SNMP Trap v3 Configuration in Nagios - How to get it done ?







By default, the Nagios XI server will accept inbound SNMP v2 traps from any device. SNMP v3 traps will not be accepted by Nagios XI, unless the server is specifically configured for SNMP v3 traps.

The main difference between v2 and v3 traps is the authentication mechanisms.v2 is much simpler by design, whereas v3 has multiple layers of authentication to strengthen it.

Here at Ibmi Media, as part of our Server Management Services, we regularly help our  Customers to perform related Nagios errors.

In this context, we shall look into how to use Nagios XI servers to configure SNMP Trap v3.


How to configure SNMP Trap v3 in Nagios ?

Now we will see the steps to configure trap V3 for our customers.


1. SNMP v3 traps require the following:

i. Engine ID

With Engine ID we can identify the device sending the SNMP trap (engineID).

Each and every device will have a unique engineID which is a hexadecimal number, for example 0x0102030405.

We can refer to our device SNMP settings to determine what the engineID is.


ii. Username

Generally, this is a username that will help to authenticate the incoming trap. It is also known as the securityName.


iii. Security Level

The security level determines if passphrase(s) are required:


iv. noAuthNoPriv

The username does not require any passphrases


v. authNoPriv

The username requires an authentication passphrase

After gathering all the above requirements, we will be ready to configure snmptrapd to accept SNMP v3 traps.


2. Send Test Trap

To send a test trap, we can run the following command:

snmptrap -v <snmp_version> -e <engine_id> -u <security_username> -a <authentication_protocal> -A <authentication_protocal_pass_phrase> -x <privacy_protocol> -X <privacy_protocol_pass_phrase> <destination_host> <uptime> <OID_or_MIB> <object> <value_type> <value>

When the Nagios XI server receives this, it will be logged in the /var/log/snmptt/snmpttunknown.log file.


3. Default Configuration

The default SNMP Trap configuration is found in the /etc/snmp/snmptrapd.conf file. It contains the following two lines:

disableAuthorization yes
traphandle default /usr/sbin/snmptthandler

The disableAuthorization directive allows SNMP v2 traps from any device to be sent to Nagios XI.

For disabling this we can comment out the disableAuthorization directive by adding a # to the beginning of the line.

#disableAuthorization yes
traphandle default /usr/sbin/snmptthandler


Some other authorization methods:

Following are other methods that we can use for authorization:

1. Restrict To SNMP v3 User – noAuthNoPriv

Here we will allow SNMP v3 traps from the user called user_one for noAuthNoPriv.

Following are the changes that will be made to the configuration:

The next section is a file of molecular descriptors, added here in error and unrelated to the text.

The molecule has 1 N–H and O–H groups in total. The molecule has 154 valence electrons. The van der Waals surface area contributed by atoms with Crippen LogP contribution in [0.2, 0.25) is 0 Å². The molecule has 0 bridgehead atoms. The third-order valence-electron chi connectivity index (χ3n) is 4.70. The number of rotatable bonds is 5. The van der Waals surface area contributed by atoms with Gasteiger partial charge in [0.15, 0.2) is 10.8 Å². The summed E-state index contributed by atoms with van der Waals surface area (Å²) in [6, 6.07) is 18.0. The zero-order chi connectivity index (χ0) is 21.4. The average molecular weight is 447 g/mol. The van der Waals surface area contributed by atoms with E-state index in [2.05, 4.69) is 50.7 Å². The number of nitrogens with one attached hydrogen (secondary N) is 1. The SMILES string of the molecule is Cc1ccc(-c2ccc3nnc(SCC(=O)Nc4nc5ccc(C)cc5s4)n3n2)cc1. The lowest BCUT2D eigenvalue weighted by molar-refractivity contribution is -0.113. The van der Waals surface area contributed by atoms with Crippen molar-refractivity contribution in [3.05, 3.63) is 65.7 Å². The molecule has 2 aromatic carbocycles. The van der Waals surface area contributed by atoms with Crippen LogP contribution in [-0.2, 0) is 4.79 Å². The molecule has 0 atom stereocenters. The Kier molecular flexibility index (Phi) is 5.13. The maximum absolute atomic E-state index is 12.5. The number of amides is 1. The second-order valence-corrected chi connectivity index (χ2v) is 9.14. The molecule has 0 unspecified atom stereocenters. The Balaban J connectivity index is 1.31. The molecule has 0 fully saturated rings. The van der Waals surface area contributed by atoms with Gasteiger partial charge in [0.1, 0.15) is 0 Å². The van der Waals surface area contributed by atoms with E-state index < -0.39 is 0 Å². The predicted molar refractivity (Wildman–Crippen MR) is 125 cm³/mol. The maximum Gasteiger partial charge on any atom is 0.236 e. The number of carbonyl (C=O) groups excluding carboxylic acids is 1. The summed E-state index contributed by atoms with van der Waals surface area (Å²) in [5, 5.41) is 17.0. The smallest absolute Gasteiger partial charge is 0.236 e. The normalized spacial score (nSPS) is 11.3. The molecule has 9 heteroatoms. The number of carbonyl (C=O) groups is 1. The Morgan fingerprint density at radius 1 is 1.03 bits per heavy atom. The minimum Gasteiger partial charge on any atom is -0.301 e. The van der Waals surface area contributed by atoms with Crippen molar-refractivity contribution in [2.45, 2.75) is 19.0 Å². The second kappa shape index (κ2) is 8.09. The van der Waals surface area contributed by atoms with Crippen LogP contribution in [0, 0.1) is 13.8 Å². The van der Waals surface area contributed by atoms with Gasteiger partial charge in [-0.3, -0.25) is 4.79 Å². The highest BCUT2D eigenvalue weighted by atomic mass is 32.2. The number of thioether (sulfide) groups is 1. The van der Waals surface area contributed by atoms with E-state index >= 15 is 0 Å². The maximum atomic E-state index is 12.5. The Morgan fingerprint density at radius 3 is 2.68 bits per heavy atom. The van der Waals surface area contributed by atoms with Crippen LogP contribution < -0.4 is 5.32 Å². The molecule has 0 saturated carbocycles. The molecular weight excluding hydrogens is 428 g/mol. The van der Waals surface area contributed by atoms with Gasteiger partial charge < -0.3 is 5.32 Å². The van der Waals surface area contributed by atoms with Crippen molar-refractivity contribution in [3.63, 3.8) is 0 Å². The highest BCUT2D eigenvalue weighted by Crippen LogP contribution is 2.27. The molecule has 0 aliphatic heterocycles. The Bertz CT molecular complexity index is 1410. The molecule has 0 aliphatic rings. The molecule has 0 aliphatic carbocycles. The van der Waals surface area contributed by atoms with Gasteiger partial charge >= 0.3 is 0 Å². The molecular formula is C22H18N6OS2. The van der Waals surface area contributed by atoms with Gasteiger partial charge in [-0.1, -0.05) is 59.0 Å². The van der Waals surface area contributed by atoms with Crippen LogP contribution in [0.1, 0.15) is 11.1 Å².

#disableAuthorization yes
createUser -e 0x0102030405 user_one
authUser log,execute user_one noauth
traphandle default /usr/sbin/snmptthandler

After making the change, we will need to restart the snmptrapd service and send a test trap to confirm the settings are correct.


2. Restrict To SNMP v3 User – authNoPriv

Here we will allow SNMP v3 traps from the user called user_two for authNoPriv.

Following are the changes that will be made to the configuration:

#disableAuthorization yes
createUser -e 0x0102030405 user_one
authUser log,execute user_one noauth
createUser -e 0x0203040506 user_two SHA "Auth3nticati0n PASSPHRAS3"
authUser log,execute user_two
traphandle default /usr/sbin/snmptthandler

Finally, restart the snmptrapd service.


3. Restrict To SNMP v3 User – authPriv

Here we will allow SNMP v3 traps from the user called user_three for authPriv.

Following are the changes that will be made to the configuration:

#disableAuthorization yes
createUser -e 0x0102030405 user_one
authUser log,execute user_one noauth
createUser -e 0x0203040506 user_two SHA "Auth3nticati0n PASSPHRAS3"
authUser log,execute user_two
createUser -e 0x0304050607 user_three SHA "Auth3nticati0n PASSPHRAS3" AES "3ncrypti0n PASSPHRAS3"
authUser log,execute user_three
traphandle default /usr/sbin/snmptthandler

Finally, after making the changes we must restart snmptrapd service.


4. Restart SNMPTRAPD Service

It is important that whenever we make a change to the /etc/snmp/snmptrapd.conf file, we must restart the snmptrapd service with the following command:

RHEL 7+|CentOS 7+|Debian|Ubuntu 16/18/20

$ systemctl restart snmptrapd.service


[Need support in fixing Ubuntu related Software Packages Installation tasks? We can be of help yo you. ]


Conclusion

This article covers How to configure SNMP Trap v3 on the Nagios XI server.

The main difference between v2 and v3 traps is the authentication mechanisms. v2 is much simpler by design whereas v3 has multiple layers of authentication to strengthen it. Probably the biggest difference is that the SNMP Trap Daemon (snmptrapd) is configured by default to accept v2 traps from any device regardless of what SNMP community is provided. 

However snmptrapd cannot be configured to accept traps v3 from any device, it must be configured before it can receive an SNMP v3 trap.


The default SNMP Trap configuration is stored in the /etc/snmp/snmptrapd.conf file and contains just two lines:

disableAuthorization yes
traphandle default /usr/sbin/snmptthandler

 

The disableAuthorization directive allows SNMP v2 traps from any device to be sent to Nagios XI. 

Even if this line exists the Nagios XI server will not be able to receive SNMP v3 traps unless the server has been specifically configured for SNMP v3 traps.


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